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Abraham Lincoln, Volume 1 (of 2) by Herndon

Captain Bogue he gave the load


early spring of 1832 brought to Springfield and New Salem a most joyful announcement. It was the news of the coming of a steamboat down the Sangamon river--proof incontestable that the stream was navigable. The enterprise was undertaken and carried through by Captain Vincent Bogue, of Springfield, who had gone to Cincinnati to procure a vessel and thus settle the much-mooted question of the river's navigability. When, therefore, he notified the people of his town that the steamboat _Talisman_ would put out from Cincinnati for Springfield, we can well imagine what great excitement and unbounded enthusiasm followed the announcement. Springfield, New Salem, and all the other towns along the now interesting Sangamon* were to be connected by water with the outside world.

*The final syllable of this name was then pronounced to rhyme with "raw." In later days the letter "n" was added-- probably for euphony's sake.

Public meetings, with the accompaniment of long subscription lists, were held; the merchants of Springfield advertised the arrival of goods "direct from the East per steamer _Talisman_;" the mails were promised as often as once a week from the same direction; all the land adjoining each enterprising and aspiring village along the river was subdivided into town lots--in fact, the whole region began to feel the stimulating effects of what, in later days, would have been called a "boom." I remember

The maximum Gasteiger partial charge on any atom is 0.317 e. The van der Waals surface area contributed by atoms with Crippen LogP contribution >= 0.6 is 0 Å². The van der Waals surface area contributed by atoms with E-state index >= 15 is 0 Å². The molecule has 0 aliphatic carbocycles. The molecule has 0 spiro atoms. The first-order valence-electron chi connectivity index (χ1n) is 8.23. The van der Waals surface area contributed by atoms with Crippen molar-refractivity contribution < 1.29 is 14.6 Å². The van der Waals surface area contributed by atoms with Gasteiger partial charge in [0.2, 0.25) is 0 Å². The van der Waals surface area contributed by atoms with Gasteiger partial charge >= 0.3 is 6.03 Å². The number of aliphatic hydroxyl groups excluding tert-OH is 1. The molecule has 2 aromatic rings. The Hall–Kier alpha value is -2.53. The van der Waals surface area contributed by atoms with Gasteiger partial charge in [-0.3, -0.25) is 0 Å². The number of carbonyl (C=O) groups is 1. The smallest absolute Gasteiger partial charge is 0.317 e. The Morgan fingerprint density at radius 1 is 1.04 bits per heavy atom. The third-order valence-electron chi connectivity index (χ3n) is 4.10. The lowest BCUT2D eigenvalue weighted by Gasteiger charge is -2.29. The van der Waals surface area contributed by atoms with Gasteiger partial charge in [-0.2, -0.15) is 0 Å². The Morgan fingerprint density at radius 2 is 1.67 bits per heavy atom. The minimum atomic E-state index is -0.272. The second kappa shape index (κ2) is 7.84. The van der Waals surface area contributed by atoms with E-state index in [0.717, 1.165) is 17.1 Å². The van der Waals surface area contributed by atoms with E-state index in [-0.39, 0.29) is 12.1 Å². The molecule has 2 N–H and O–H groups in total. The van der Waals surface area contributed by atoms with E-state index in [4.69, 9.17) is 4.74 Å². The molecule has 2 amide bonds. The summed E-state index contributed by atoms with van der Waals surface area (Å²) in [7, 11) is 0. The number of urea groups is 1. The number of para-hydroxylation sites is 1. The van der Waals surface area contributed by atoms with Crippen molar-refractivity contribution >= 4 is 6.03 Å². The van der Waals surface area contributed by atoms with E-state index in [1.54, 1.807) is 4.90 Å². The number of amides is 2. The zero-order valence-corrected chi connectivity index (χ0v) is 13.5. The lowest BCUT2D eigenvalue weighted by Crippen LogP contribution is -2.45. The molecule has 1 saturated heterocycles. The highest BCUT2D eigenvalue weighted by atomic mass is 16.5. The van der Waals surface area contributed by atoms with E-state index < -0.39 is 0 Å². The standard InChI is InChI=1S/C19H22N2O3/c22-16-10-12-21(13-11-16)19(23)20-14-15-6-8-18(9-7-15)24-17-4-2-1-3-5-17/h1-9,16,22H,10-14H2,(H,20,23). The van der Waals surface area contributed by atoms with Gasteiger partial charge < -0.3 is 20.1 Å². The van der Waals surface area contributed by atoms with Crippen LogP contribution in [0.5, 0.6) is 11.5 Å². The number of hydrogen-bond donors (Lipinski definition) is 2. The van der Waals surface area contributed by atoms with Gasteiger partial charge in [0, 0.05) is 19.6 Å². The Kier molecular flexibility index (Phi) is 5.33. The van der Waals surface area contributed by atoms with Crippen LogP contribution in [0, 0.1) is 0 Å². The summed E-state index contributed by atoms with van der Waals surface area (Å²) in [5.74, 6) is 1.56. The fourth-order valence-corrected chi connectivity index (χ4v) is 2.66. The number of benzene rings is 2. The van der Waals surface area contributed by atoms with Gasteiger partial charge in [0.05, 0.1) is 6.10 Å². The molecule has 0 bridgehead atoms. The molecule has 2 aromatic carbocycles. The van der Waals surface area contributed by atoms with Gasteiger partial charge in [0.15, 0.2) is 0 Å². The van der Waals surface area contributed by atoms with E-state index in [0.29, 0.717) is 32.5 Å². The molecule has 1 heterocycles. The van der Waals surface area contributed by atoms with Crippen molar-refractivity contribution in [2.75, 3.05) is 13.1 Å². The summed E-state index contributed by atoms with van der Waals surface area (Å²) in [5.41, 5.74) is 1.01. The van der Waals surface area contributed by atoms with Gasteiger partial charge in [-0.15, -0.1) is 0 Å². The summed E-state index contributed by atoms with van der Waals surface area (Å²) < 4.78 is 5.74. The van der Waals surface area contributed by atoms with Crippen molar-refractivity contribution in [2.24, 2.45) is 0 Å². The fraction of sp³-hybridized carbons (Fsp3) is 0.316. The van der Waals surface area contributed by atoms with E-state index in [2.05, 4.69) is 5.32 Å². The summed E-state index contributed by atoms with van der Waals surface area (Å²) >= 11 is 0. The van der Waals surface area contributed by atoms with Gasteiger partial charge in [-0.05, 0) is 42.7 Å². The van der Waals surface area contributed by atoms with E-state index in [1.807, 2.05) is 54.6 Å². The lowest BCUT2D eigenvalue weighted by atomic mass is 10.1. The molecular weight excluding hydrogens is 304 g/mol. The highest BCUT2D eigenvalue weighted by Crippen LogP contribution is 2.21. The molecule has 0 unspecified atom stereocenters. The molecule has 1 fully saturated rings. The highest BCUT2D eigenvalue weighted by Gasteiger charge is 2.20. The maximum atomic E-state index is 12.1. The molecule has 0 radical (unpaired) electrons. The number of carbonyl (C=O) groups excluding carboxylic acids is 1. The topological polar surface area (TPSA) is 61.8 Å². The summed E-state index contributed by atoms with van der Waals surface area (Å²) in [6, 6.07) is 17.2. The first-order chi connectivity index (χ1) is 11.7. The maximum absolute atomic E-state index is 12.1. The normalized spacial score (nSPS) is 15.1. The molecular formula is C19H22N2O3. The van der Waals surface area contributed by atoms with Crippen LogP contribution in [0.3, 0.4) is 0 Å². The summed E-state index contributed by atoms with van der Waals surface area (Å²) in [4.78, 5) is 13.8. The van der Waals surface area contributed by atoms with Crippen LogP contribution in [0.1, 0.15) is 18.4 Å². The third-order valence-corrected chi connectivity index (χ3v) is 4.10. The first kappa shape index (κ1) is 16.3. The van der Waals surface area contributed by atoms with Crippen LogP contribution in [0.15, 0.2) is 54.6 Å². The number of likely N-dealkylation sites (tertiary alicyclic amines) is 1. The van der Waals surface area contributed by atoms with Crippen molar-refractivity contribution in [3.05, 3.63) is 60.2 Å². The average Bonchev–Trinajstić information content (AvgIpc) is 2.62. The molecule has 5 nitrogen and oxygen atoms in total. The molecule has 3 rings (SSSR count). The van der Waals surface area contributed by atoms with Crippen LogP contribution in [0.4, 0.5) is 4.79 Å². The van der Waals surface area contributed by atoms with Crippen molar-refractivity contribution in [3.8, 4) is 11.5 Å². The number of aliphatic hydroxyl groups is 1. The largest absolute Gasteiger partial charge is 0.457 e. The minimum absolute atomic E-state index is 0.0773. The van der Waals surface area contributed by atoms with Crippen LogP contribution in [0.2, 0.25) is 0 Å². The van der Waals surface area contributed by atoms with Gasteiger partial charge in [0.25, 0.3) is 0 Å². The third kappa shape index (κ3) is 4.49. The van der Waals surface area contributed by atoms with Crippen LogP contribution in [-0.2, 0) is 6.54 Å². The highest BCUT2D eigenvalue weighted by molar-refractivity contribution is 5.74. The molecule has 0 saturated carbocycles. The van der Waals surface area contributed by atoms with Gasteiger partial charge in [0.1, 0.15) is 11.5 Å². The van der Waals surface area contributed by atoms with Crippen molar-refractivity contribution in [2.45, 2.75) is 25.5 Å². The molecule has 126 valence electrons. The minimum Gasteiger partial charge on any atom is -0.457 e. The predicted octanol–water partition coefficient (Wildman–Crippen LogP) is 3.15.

the occasion well, for two reasons. It was my first sight of a steamboat, and also the first time I ever saw Mr. Lincoln--although I never became acquainted with him till his second race for the Legislature in 1834. In response to the suggestion of Captain Bogue, made from Cincinnati, a number of citizens--among the number Lincoln--had gone down the river to Beardstown to meet the vessel as she emerged from the Illinois. These were armed with axes having long handles, to cut away, as Bogue had recommended, "branches of trees hanging over from the banks." After having passed New Salem, I and other boys on horseback followed the boat, riding along the river's bank as far as Bogue's mill, where she tied up. There we went aboard, and lost in boyish wonder, feasted our eyes on the splendor of her interior decorations. The _Sangamon Journal_ of that period contains numerous poetical efforts celebrating the _Talisman's_ arrival. A few lines under date of April 5, 1832, unsigned, but supposed to have been the product of a local poet--one Oliphant*--were sung to the tune of "Clar de Kitchen." I cannot refrain from inflicting a stanza or two of this ode on the reader:

* E. P. Oliphant, a lawyer.

"O, Captain Bogue he gave the load, And Captain Bogue he showed the road; And we came up with a right good will, And tied our boat up to his mill. Now we are up the Sangamo, And here we'll have a grand hurra, So fill your glasses to the brim, Of whiskey, brandy, wine, and gin. Illinois suckers, young and raw, Were strung along the Sangamo, To see a boat come up by steam They surely thought it was a dream."

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